We at Red Meat Market are dedicated to helping bring the “Art of Butchery” back! We are committed to making our intern program the most rewarding in the industry in hopes that we can inspire you to choose the “Local meat system” as a place to start your career. Every great Master Butcher and executive Chef can tell you stories about their first big break in the industry. At Red Meat Market we’re committed to providing these opportunities to you – the talent of tomorrow. Our intern program gives you the opportunity to get your first taste of the world of the “Local Meat System”
Those that become RMM interns must go through our Meat 101 training including, learning all cuts, sustainable ranching practices, processing, sourcing, animal husbandry, Feed vrs all natural vrs organic vrs Grass fed products. Everyone is asked to be involved and help with all events, community outreach and learn how we help support local providers and the animals they raise.
We offer extensive training as well as opportunities to learn the entire “Arc of Engagement” of the local meat system. You will learn about every aspect of our business, from customer services to event management, digital marketing, social media, graphic design, photography and consumer/wholesale marketing. You’ll get hands-on knowledge of Calf/Cow operations and of course, meat processing and butchery. Many of our interns go on to join us full time after graduating, which is why we only look for the best candidates to join our program.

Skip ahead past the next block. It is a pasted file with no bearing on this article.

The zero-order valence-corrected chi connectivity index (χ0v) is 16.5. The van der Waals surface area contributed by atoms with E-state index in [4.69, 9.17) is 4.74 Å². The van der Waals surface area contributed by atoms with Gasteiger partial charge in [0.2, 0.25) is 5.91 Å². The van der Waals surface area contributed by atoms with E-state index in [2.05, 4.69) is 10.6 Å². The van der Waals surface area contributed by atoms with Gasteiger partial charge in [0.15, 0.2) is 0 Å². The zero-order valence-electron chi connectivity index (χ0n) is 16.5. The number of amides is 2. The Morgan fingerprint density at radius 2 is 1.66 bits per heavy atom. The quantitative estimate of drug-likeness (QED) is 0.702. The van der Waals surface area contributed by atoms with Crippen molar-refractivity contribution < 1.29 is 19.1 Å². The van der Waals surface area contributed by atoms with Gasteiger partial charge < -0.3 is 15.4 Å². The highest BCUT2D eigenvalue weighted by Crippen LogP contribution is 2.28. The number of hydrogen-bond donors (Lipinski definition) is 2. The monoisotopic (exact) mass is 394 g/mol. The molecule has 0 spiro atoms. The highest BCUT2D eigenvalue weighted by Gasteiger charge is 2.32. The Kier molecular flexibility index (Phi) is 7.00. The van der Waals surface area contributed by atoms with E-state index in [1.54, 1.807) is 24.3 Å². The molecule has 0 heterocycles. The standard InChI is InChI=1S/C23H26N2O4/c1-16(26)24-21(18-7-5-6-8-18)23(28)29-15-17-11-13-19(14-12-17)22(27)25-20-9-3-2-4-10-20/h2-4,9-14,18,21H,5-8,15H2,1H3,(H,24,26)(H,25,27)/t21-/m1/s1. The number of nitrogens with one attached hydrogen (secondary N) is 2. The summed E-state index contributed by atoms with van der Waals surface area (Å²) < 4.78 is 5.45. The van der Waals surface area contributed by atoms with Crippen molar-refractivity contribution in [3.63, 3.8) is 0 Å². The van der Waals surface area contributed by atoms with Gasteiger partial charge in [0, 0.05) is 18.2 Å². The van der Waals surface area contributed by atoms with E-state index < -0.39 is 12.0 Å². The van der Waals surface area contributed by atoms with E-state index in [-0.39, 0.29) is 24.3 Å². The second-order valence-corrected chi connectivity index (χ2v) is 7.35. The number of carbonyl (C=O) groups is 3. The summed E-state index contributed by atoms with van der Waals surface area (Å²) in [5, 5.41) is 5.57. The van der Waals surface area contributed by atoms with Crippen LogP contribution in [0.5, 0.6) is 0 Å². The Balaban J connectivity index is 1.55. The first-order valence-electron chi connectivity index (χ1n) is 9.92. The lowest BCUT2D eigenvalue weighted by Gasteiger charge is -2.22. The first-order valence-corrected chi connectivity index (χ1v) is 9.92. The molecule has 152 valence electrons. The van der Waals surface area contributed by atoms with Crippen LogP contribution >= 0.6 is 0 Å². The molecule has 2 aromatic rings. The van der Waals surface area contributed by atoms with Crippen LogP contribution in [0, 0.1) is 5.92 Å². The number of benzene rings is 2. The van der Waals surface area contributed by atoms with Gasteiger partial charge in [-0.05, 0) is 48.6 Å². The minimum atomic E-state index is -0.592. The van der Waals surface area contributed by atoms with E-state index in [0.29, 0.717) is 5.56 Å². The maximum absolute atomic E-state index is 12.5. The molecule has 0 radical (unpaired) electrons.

Recently one of our Interns, Alex Lee spent his final internship at our processing partner and slaughter facility. His story is as follows:
To find out about current opportunities apply to email@example.com.
ALEX LEE - Kendall College Culinary School Grad and recent RMM Intern.
I had the opportunity to spend four days at Black Earth Meats in Black Earth, Wisconsin. I would be fully emerged in the process; two days on the kill floor, two days trimming beef primals. I knew this experience was going to change me. My hope was for it to give a greater understanding and flexibility as a cook. My fear was that it may turn me vegan.
I’m happy to say the change was positive. Life is celebrated, revered, and respected. The plant is run at true pace of both human and animal. They are not treated like cogs in a machine. If it takes a few extra moments for the animals to come off the trailer calmly, that’s what it takes. Although the work is strenuous and demanding, everyone is given frequent breaks to insure their jobs can be done safely and effectively. Every time I asked someone what they did here, they would cheerfully say “everything.” People seemed to have a sense of pride and ownership in whatever role they where involved. The environment promotes learning. Someone was always willing to show me where to put my knife. Although I only barely scratched the surface into the art of butchering, I got as much as I could for those two days.
I walked away from this experience with a true appreciation of the actual value of what I have been consuming mindlessly my entire life. Doing things this ways costs more money and takes more time. It’s worth it. If that means eating meat less often and utilizing less desirable cuts, then so be it.
On my final day, I put together my own box-o-meat to bring home to Chicago. It included: 3 pig hearts, 1 gallon of pig blood, 4 pounds beef cheek meat, 1 beef tongue, 1 whole skirt steak, 5 pounds of pork trim, 5 pounds of beef fat, and five pounds of beef bones. Throughout my stay I started to see the animals as animals and not as steaks, roasts and hamburger. Eating meat should be a celebration of life; and a life is a terrible thing to waste. I wanted to utilize as much of the animal as possible as well as have a variety of flavor and texture. Some of the items in the box may seem unappetizing; but with a little finesse and care, they can transform into quite a fine meal.